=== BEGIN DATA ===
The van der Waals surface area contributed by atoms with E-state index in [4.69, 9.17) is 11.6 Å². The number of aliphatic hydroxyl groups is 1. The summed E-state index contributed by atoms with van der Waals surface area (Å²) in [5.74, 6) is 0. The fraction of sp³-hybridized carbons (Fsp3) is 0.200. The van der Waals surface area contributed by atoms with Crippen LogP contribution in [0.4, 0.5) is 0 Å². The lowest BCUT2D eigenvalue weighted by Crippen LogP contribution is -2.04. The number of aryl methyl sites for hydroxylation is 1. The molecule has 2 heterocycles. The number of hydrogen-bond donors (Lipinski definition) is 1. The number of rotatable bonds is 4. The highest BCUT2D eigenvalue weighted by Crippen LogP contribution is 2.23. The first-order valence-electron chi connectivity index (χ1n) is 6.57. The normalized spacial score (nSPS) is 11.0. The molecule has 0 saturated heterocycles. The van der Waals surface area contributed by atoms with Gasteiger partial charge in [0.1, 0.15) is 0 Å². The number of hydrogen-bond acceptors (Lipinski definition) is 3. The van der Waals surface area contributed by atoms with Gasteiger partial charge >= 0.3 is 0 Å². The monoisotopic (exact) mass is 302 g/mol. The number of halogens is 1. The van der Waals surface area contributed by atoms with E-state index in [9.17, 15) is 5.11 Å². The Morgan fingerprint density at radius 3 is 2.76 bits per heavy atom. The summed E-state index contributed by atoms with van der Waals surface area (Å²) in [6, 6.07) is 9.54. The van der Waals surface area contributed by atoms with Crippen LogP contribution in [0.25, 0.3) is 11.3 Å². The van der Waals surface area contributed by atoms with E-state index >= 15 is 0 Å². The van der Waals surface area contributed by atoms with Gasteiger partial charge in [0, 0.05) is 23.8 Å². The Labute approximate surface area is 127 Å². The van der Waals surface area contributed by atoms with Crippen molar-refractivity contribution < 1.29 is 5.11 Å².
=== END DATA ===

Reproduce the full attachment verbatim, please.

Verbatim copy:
The van der Waals surface area contributed by atoms with E-state index in [4.69, 9.17) is 11.6 Å². The number of aliphatic hydroxyl groups is 1. The summed E-state index contributed by atoms with van der Waals surface area (Å²) in [5.74, 6) is 0. The fraction of sp³-hybridized carbons (Fsp3) is 0.200. The van der Waals surface area contributed by atoms with Crippen LogP contribution in [0.4, 0.5) is 0 Å². The lowest BCUT2D eigenvalue weighted by Crippen LogP contribution is -2.04. The number of aryl methyl sites for hydroxylation is 1. The molecule has 2 heterocycles. The number of hydrogen-bond donors (Lipinski definition) is 1. The number of rotatable bonds is 4. The highest BCUT2D eigenvalue weighted by Crippen LogP contribution is 2.23. The first-order valence-electron chi connectivity index (χ1n) is 6.57. The normalized spacial score (nSPS) is 11.0. The molecule has 0 saturated heterocycles. The van der Waals surface area contributed by atoms with Gasteiger partial charge in [0.1, 0.15) is 0 Å². The number of hydrogen-bond acceptors (Lipinski definition) is 3. The van der Waals surface area contributed by atoms with Gasteiger partial charge >= 0.3 is 0 Å². The monoisotopic (exact) mass is 302 g/mol. The number of halogens is 1. The van der Waals surface area contributed by atoms with E-state index in [9.17, 15) is 5.11 Å². The Morgan fingerprint density at radius 3 is 2.76 bits per heavy atom. The summed E-state index contributed by atoms with van der Waals surface area (Å²) in [6, 6.07) is 9.54. The van der Waals surface area contributed by atoms with Crippen LogP contribution in [0.25, 0.3) is 11.3 Å². The van der Waals surface area contributed by atoms with E-state index >= 15 is 0 Å². The van der Waals surface area contributed by atoms with Gasteiger partial charge in [0, 0.05) is 23.8 Å². The Labute approximate surface area is 127 Å². The van der Waals surface area contributed by atoms with Crippen molar-refractivity contribution < 1.29 is 5.11 Å².